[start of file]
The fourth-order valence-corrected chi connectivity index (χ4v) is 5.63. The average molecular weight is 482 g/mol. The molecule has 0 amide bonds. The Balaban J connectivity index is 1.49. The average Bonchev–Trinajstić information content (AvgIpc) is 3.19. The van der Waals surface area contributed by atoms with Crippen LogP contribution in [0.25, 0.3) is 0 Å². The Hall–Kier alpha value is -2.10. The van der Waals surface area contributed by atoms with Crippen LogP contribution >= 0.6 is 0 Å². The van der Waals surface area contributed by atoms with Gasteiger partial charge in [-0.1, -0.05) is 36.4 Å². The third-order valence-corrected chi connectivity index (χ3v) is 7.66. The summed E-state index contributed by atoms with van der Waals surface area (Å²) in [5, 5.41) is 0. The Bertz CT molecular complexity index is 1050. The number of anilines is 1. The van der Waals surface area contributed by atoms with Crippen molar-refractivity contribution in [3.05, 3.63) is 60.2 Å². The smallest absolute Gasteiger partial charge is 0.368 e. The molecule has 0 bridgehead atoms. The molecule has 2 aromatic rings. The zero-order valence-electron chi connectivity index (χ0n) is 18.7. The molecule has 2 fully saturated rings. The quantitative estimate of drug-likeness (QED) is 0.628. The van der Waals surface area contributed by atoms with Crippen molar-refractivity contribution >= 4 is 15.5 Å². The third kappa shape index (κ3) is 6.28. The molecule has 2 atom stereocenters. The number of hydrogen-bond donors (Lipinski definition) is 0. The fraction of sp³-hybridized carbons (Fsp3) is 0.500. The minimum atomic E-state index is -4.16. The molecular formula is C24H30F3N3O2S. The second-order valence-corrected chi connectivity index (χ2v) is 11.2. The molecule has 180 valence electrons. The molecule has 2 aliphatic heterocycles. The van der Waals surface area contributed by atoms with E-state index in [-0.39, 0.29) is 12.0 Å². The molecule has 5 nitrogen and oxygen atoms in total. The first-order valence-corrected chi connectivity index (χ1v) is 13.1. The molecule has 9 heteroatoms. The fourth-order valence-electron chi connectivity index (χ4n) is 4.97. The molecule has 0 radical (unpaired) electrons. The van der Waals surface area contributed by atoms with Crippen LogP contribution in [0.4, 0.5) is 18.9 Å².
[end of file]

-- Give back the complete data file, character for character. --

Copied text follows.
The fourth-order valence-corrected chi connectivity index (χ4v) is 5.63. The average molecular weight is 482 g/mol. The molecule has 0 amide bonds. The Balaban J connectivity index is 1.49. The average Bonchev–Trinajstić information content (AvgIpc) is 3.19. The van der Waals surface area contributed by atoms with Crippen LogP contribution in [0.25, 0.3) is 0 Å². The Hall–Kier alpha value is -2.10. The van der Waals surface area contributed by atoms with Crippen LogP contribution >= 0.6 is 0 Å². The van der Waals surface area contributed by atoms with Gasteiger partial charge in [-0.1, -0.05) is 36.4 Å². The third-order valence-corrected chi connectivity index (χ3v) is 7.66. The summed E-state index contributed by atoms with van der Waals surface area (Å²) in [5, 5.41) is 0. The Bertz CT molecular complexity index is 1050. The number of anilines is 1. The van der Waals surface area contributed by atoms with Crippen molar-refractivity contribution in [3.05, 3.63) is 60.2 Å². The smallest absolute Gasteiger partial charge is 0.368 e. The molecule has 0 bridgehead atoms. The molecule has 2 aromatic rings. The zero-order valence-electron chi connectivity index (χ0n) is 18.7. The molecule has 2 fully saturated rings. The quantitative estimate of drug-likeness (QED) is 0.628. The van der Waals surface area contributed by atoms with Crippen molar-refractivity contribution >= 4 is 15.5 Å². The third kappa shape index (κ3) is 6.28. The molecule has 2 atom stereocenters. The number of hydrogen-bond donors (Lipinski definition) is 0. The fraction of sp³-hybridized carbons (Fsp3) is 0.500. The minimum atomic E-state index is -4.16. The molecular formula is C24H30F3N3O2S. The second-order valence-corrected chi connectivity index (χ2v) is 11.2. The molecule has 180 valence electrons. The molecule has 2 aliphatic heterocycles. The van der Waals surface area contributed by atoms with E-state index in [-0.39, 0.29) is 12.0 Å². The molecule has 5 nitrogen and oxygen atoms in total. The first-order valence-corrected chi connectivity index (χ1v) is 13.1. The molecule has 9 heteroatoms. The fourth-order valence-electron chi connectivity index (χ4n) is 4.97. The molecule has 0 radical (unpaired) electrons. The van der Waals surface area contributed by atoms with Crippen LogP contribution in [0.4, 0.5) is 18.9 Å².